Each year, since Fall 2015, groups of civil and environmental engineering seniors from the University of New Hampshire have been evaluating culverts along roads on Georgetown. The culverts evaluated are selected by the Road Commissioner, Charlie Collins. The students collect data on the culverts’ size, materials, condition, and elevation relative to the road. The size of the watershed served by each culvert is also determined using a new map the students produced in 2018 using the latest information available from the State of Maine’s GIS database. Each culvert’s ability to pass the 2, 10, 25, 50 and 100 year storms is estimated. (A 2 year storm has a probability of 1 in 2 or 50% of occurring in any given year. Likewise, a 100 year storm has a probability of 1 in 100 or 1% of occurring in any given year.) This information, along with photographs, is placed in the Road Commissioner’s database to help the Town prioritize culvert maintenance and repair.
As of Fall 2018, approximately 90 culverts had been evaluated. When properly functioning, culverts allow precipitation runoff to pass under roads, minimizing flooding or washout potential. Culvert characteristics that make a difference include material, shape, end/edge type, geometry, inlet/outlet elevations, downstream slope and tailwater cross-section profile. Tidal effects complicate the picture with two-dimensional water flow.
During 2019, the students hope to work with volunteers from Georgetown to collect data about whether certain culverts, estimated to fail at the 2 year storm, actually do flood the road. Volunteers will be asked to go to a given culvert at a time during the daylight of their convenience, after a rain gauge at their home contains a certain amount of rainfall. The volunteer will take photographs, from a pre-established vantage point, of the road (and any flooding) and a wooden color-coded elevation stake installed at the site. (The volunteers will not be asked to go into the water.) The photos will be uploaded to an internet storage site and will be used by the students, along with the rainfall amount and duration, to determine the validity of the culvert failure estimates. Volunteers will be trained, provided with the rain gauges and given a protocol to follow. Culverts selected for observation are located along Indian Point Rd., Five Islands Rd. east of Seguinland Rd., and in the vicinity of Robinhood Rd.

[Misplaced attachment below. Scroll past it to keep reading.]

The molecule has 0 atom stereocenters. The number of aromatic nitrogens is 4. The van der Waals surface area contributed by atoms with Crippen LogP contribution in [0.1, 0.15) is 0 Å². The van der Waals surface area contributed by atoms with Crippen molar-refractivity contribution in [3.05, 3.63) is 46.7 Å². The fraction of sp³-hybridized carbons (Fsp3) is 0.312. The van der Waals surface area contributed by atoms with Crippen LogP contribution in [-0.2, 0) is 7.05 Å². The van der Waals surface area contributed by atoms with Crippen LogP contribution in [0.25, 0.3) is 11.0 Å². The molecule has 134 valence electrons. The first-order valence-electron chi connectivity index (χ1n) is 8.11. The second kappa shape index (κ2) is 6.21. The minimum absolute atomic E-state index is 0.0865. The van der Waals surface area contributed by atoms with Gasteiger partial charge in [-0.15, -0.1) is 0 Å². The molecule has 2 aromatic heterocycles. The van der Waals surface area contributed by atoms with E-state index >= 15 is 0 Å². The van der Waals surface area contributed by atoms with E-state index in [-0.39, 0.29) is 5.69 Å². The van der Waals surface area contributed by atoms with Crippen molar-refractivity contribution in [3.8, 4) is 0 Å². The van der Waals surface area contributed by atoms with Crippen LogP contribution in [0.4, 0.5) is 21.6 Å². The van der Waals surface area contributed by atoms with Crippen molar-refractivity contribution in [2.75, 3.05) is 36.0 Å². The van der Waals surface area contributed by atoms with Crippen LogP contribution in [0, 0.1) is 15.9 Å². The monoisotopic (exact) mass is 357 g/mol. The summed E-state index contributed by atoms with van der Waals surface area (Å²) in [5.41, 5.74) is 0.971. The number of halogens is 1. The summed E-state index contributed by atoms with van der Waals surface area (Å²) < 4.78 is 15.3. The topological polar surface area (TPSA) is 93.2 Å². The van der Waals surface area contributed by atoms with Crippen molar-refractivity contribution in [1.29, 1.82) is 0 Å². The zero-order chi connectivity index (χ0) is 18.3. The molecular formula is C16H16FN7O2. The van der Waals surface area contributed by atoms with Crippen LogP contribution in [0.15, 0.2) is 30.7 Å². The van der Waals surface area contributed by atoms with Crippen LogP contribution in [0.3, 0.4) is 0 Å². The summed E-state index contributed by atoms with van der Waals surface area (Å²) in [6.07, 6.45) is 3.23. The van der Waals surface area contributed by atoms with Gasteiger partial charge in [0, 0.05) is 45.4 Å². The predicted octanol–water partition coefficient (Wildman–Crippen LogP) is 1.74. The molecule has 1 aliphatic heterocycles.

With sea level rise, the team is also looking to add effects of spring high tides in certain areas.
Volunteers still needed to collect this critical local data! Contact Conservation Commission member Professor Nancy Kinner and her student team at email@example.com